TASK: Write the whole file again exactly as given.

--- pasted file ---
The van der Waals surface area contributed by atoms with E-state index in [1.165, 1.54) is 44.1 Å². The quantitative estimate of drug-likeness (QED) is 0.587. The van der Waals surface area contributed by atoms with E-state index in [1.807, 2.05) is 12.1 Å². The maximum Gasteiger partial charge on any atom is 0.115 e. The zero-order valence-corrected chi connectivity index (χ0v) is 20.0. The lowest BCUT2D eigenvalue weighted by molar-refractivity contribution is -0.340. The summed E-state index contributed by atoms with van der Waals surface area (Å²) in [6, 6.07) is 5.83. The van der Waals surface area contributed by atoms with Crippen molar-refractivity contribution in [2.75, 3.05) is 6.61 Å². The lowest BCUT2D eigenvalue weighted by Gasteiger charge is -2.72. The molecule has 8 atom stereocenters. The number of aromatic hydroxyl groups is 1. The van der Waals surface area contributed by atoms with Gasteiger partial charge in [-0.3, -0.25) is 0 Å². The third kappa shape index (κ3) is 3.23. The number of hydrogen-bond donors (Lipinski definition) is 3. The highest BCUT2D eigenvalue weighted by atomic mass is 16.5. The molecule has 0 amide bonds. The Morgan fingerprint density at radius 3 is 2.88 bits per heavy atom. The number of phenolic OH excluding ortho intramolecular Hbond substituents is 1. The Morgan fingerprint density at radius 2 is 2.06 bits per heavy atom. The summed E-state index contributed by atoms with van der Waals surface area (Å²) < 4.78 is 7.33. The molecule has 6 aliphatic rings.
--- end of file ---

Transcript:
The van der Waals surface area contributed by atoms with E-state index in [1.165, 1.54) is 44.1 Å². The quantitative estimate of drug-likeness (QED) is 0.587. The van der Waals surface area contributed by atoms with E-state index in [1.807, 2.05) is 12.1 Å². The maximum Gasteiger partial charge on any atom is 0.115 e. The zero-order valence-corrected chi connectivity index (χ0v) is 20.0. The lowest BCUT2D eigenvalue weighted by molar-refractivity contribution is -0.340. The summed E-state index contributed by atoms with van der Waals surface area (Å²) in [6, 6.07) is 5.83. The van der Waals surface area contributed by atoms with Crippen molar-refractivity contribution in [2.75, 3.05) is 6.61 Å². The lowest BCUT2D eigenvalue weighted by Gasteiger charge is -2.72. The molecule has 8 atom stereocenters. The number of aromatic hydroxyl groups is 1. The van der Waals surface area contributed by atoms with Gasteiger partial charge in [-0.3, -0.25) is 0 Å². The third kappa shape index (κ3) is 3.23. The number of hydrogen-bond donors (Lipinski definition) is 3. The highest BCUT2D eigenvalue weighted by atomic mass is 16.5. The molecule has 0 amide bonds. The Morgan fingerprint density at radius 3 is 2.88 bits per heavy atom. The number of phenolic OH excluding ortho intramolecular Hbond substituents is 1. The Morgan fingerprint density at radius 2 is 2.06 bits per heavy atom. The summed E-state index contributed by atoms with van der Waals surface area (Å²) < 4.78 is 7.33. The molecule has 6 aliphatic rings.